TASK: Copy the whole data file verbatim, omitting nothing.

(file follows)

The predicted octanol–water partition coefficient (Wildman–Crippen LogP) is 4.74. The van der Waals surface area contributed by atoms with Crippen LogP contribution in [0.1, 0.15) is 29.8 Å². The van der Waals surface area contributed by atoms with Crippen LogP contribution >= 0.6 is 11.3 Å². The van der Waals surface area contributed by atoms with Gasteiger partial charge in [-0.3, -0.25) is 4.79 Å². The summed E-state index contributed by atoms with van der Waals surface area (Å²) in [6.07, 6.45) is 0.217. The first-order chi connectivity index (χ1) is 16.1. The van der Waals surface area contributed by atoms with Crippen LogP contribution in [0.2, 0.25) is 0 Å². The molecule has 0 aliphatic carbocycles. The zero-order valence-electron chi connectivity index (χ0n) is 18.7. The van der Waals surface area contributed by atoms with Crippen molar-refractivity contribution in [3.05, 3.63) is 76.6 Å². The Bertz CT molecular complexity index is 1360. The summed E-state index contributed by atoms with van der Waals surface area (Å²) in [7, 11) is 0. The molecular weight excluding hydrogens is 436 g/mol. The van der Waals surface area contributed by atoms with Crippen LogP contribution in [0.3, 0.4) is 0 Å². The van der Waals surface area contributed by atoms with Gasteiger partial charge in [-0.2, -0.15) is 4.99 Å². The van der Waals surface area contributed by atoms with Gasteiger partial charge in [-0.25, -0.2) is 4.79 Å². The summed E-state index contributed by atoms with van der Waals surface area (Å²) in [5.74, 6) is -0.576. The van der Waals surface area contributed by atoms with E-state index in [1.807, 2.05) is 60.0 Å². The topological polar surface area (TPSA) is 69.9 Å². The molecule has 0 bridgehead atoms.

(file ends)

The predicted octanol–water partition coefficient (Wildman–Crippen LogP) is 4.74. The van der Waals surface area contributed by atoms with Crippen LogP contribution in [0.1, 0.15) is 29.8 Å². The van der Waals surface area contributed by atoms with Crippen LogP contribution >= 0.6 is 11.3 Å². The van der Waals surface area contributed by atoms with Gasteiger partial charge in [-0.3, -0.25) is 4.79 Å². The summed E-state index contributed by atoms with van der Waals surface area (Å²) in [6.07, 6.45) is 0.217. The first-order chi connectivity index (χ1) is 16.1. The van der Waals surface area contributed by atoms with Crippen LogP contribution in [0.2, 0.25) is 0 Å². The molecule has 0 aliphatic carbocycles. The zero-order valence-electron chi connectivity index (χ0n) is 18.7. The van der Waals surface area contributed by atoms with Crippen molar-refractivity contribution in [3.05, 3.63) is 76.6 Å². The Bertz CT molecular complexity index is 1360. The summed E-state index contributed by atoms with van der Waals surface area (Å²) in [7, 11) is 0. The molecular weight excluding hydrogens is 436 g/mol. The van der Waals surface area contributed by atoms with Crippen LogP contribution in [0.3, 0.4) is 0 Å². The van der Waals surface area contributed by atoms with Gasteiger partial charge in [-0.2, -0.15) is 4.99 Å². The van der Waals surface area contributed by atoms with Gasteiger partial charge in [-0.25, -0.2) is 4.79 Å². The summed E-state index contributed by atoms with van der Waals surface area (Å²) in [5.74, 6) is -0.576. The van der Waals surface area contributed by atoms with E-state index in [1.807, 2.05) is 60.0 Å². The topological polar surface area (TPSA) is 69.9 Å². The molecule has 0 bridgehead atoms.